Wednesday, 11 February 2015

Lecture 12

Let me remind you that you can install copies of Mathematica and Matlab software. It can be fun to use these to help with an appreciation of things we are doing. Today I used this Mathematica program to calculate some probability generating functions.

(* Roll a fair die 10 times *) 
(* What is the probability the sum is 50? *)

p[z_] = (1/6) (z + z^2 + z^3 + z^4 + z^5 + z^6)
SeriesCoefficient[p[z]^10, {z, 0, 50}]
% // N

Series[1/(1 - x - x^2), {x, 0, 10}]

Table[Fibonacci[n], {n, 0, 10}]

Series[(1 - Sqrt[1 - 4 x])/(2 x), {x, 0, 10}]

Table[CatalanNumber[n], {n, 10}]

Mathematica is available here 
Matlab is here

A very nice tripos question on probability generating functions is the following, 2004/2/II/9F. You should now be able to do this (and could discuss in your next supervision)
    A non-standard pair of dice is a pair of six-sided unbiased dice whose faces are numbered with strictly positive integers in a non-standard way (for example, (2,2,2,3,5,7) and (1,1,5,6,7,8)). Show that there exists a non-standard pair of dice A and B such that when thrown

    P(total shown by A and B is $n$) = P(total shown by pair of ordinary dice is $n$).
    for all $2\leq n\leq 12$,

    [Hint: $(x+x^2+x^3+x^4+x^5+x^6)=x(1+x)(1+x^2+x^4)=x(1+x+x^2)(1+x^3)$.]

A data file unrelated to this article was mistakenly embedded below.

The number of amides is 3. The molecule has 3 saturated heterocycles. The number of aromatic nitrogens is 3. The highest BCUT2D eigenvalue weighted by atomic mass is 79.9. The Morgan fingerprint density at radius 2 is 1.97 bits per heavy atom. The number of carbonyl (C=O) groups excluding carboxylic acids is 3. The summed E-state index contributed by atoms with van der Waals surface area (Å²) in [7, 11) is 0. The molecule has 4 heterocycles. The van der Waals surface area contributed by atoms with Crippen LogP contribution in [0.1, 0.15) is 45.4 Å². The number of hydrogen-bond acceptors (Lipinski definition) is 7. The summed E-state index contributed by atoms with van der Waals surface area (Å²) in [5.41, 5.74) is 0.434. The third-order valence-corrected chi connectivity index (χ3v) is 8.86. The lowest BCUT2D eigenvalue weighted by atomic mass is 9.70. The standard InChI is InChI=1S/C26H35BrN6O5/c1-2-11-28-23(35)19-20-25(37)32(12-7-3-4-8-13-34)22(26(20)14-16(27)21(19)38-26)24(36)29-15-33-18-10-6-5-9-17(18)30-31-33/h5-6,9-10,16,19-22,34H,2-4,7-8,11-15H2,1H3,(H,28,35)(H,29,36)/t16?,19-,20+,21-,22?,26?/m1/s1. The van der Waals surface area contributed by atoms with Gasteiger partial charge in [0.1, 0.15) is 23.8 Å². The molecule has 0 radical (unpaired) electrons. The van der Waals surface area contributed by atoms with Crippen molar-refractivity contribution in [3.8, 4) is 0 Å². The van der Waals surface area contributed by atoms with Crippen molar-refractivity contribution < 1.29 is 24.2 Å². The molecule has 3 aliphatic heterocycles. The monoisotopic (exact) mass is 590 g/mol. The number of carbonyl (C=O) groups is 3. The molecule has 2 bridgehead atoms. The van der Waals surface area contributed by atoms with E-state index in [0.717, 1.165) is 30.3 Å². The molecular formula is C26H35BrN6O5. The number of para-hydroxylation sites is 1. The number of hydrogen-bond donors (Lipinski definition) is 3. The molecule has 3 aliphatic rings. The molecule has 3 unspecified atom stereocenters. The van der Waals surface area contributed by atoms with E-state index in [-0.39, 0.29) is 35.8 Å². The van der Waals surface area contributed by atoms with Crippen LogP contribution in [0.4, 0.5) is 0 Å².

We saw today that generating functions are useful in realms beyond probability, as example being that

"the $n$th Fibonacci number, $F_n$, is the coefficient of $x^n$ in the expansion of the
function $1/(1−x−x^2)$ as a power series about the origin."

That is a quote from chapter 1 of Herbert Wilf's fun book called generatingfunctionology, whose second edition is free to download. In his book you can read about many weird and wonderful things that can be done with generating functions. He starts Chapter 1 by writing

"A generating function is a clothesline on which we hang up a sequence of numbers for display."

Generating functions can encapsulate complicated things in a lovely way.  For example, the coefficient of $x^n/n!$ in the power series expansion of $e^{e^x-1}$ is the Bell number $B(n)$, i.e. the number of different partitions that can be made from a set of $n$ elements. In Chapter 1 of Wilf's book you can see a derivation of this fact.